THROTTLING GOVERNORS

Alden, Minnesota

LIKE THE STEAM ENgine itself, the throttling governor was
invented and first used in England. Watts first governor made in
that country, was of crude type without valve and valve chamber
being built integral with the revolving ball assembly, as American
governors were made. It was of the plain, gravity-type head,
usually mounted on the engine frame and was connected to a
butterfly valve which might be placed anywhere on the steam line
leading to the engine, by a rod with suitable linkage to fit the
engine to which it was attached.

It might be said, that a Watt engine was governed by remote
control, as often the governor was located several feet distant
from the butterfly valve. American governor ‘builders discarded
the old butterfly valve and substituted a valve of the dual-disc
type and placed this valve in a chamber directly connected with the
governor head itself.

In this country about the first attempt to make a throttling
governor was made by Judson in 1848 at Rochester, New York.

This governor used the gravity-type of ball head, the balls were
of large size and of sufficient weight to pull the governor valve
wide open (whenever the engine throttle was closed) by the force of
gravity alone, no springs were employed in its design to raise the
valve from its seat.

In 1859 Robert Gardner designed a gravity-type governor quite
similar to the old ‘Judson’ and his governor, known to the
trade as the ‘Gardner Standard Governor’ was built and sold
by The Gardner Governor Co., of Quincy, Illinois, for many
years.

The two governors named above, were the leaders for years, on
the American market, or until the ‘spring type’ governor
was developed.

The first ‘spring’ governor was invented by Thomas
Pickering in Connecticut in the year 1861. Mr. Pickering was a
stationary engineer, running the power plant at a factory in which
steady speed was very desirable. He was not satisfied with the slow
and sluggish action of the ‘gravity’ governor on his
engine, so he decided’ do something about it.

He conceived the idea of using springs to ‘spark’ the
movement of a governor valve, his first governor used three wooden
springs (of hickory) about sixteen inches long passed through
rectangular slots cut through the center of three wooden croquet
balls, the lower ends of these springs were securely fastened to
the revolving, gear driven spindle of the governor, while the upper
ends were attached rigidly, to a loose sleeve surrounding the
spindle which was free to move vertically on same in obedience to
the inward and outward movement of the governor balls, the valve
stem passed up through the spindle and made contact with the loose,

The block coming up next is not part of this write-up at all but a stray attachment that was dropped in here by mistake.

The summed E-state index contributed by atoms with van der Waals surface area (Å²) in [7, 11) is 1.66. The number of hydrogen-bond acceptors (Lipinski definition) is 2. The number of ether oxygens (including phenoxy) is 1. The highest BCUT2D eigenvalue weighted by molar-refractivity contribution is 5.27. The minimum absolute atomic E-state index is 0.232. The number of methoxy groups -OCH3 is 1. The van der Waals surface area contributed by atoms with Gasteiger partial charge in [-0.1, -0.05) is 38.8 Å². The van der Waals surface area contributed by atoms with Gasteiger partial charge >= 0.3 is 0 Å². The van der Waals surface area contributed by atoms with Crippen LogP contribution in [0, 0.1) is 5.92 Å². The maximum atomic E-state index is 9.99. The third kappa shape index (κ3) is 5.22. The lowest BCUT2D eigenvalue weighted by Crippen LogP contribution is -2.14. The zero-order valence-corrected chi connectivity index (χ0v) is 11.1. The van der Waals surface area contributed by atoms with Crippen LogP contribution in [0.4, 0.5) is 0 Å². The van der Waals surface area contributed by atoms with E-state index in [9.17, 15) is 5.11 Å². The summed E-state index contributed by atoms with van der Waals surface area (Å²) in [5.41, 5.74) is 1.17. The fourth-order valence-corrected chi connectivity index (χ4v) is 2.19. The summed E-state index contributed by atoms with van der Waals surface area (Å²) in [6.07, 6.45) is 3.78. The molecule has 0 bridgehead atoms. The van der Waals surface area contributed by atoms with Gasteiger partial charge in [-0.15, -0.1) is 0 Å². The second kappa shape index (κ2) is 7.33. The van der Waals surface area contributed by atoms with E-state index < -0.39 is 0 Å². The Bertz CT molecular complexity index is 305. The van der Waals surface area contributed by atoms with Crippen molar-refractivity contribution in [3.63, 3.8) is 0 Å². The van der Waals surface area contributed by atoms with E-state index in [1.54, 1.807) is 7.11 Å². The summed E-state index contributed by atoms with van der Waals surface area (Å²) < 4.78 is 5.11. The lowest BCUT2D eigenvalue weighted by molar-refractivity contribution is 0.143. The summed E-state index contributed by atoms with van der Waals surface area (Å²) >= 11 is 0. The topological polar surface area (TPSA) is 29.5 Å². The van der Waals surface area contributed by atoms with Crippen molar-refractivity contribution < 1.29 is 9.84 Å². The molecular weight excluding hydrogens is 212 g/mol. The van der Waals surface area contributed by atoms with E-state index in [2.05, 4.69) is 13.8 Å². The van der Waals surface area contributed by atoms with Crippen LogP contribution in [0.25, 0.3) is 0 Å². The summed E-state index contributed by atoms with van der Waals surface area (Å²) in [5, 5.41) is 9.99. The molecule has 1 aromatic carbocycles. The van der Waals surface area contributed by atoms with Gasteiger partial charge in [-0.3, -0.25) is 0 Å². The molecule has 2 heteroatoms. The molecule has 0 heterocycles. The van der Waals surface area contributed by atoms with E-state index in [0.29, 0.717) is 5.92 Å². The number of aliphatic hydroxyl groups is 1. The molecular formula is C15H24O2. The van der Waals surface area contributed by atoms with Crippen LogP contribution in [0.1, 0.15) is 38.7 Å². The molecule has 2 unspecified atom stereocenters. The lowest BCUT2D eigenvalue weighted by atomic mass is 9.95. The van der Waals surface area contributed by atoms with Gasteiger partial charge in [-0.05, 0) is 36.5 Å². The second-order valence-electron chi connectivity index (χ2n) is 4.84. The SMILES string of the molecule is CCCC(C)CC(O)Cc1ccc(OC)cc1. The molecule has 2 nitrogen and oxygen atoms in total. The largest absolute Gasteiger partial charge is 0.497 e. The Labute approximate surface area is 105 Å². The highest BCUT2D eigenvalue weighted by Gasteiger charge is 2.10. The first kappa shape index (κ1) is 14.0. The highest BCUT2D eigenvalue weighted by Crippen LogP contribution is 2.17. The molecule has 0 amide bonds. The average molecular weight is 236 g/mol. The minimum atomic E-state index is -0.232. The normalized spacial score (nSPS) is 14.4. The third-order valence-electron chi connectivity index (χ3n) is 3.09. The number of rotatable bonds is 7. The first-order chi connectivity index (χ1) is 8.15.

sliding sleeve near top of the governor, by this means, as the
balls moved outward from center, the valve stem was lowered and the
valve pushed toward its seat.

The valve was held open by an adjustable ‘wind-up’
spring attachment, coupled to the valve stem just above the
stuffing box, the tension of this spring was adjusted by means of a
thumb-screw and worm gear. By its use, the engine’s speed was
regulated.

On each Saturday night, when the plant shut down for the week
end, Mr. Pickering removed the old governor and put his invention
in its place, called in a few friends to see the test made. These
boys were somewhat fearful of the results and carefully chose safe
spots from which they could see well but not be liable to injury
from flying pieces of this ‘wooden wonder’ when it went
into action.

The engine started up well, ran smoothly and after a few
‘speeder’ adjustments, he had the proper engine speed,
nobody was injured and the governor was pronounced a grand success
by all observers. When the load was put on, Monday morning, it was
perfect, the power was good and the speed was steady.

‘The Pickering Governor was born’. This governor was
patented in the U. S. A., Canada, England and France in the year
1862 and became a very popular governor the world over.

Its design was unique in that it produced a mechanical movement
without a single joint in its construction, it was direct in
action, very quick and sensitive to slight changes in the
engine’s load.

The next governor to enter the field was the ‘Waters’,
invented and patented by Mr. C. Waters of Boston, Mass., in the
year 1872. This, like the ‘Pickering’ was a high speed,
spring type governor which became very popular and had a large,
world wide sale for many years. This governor differed from all the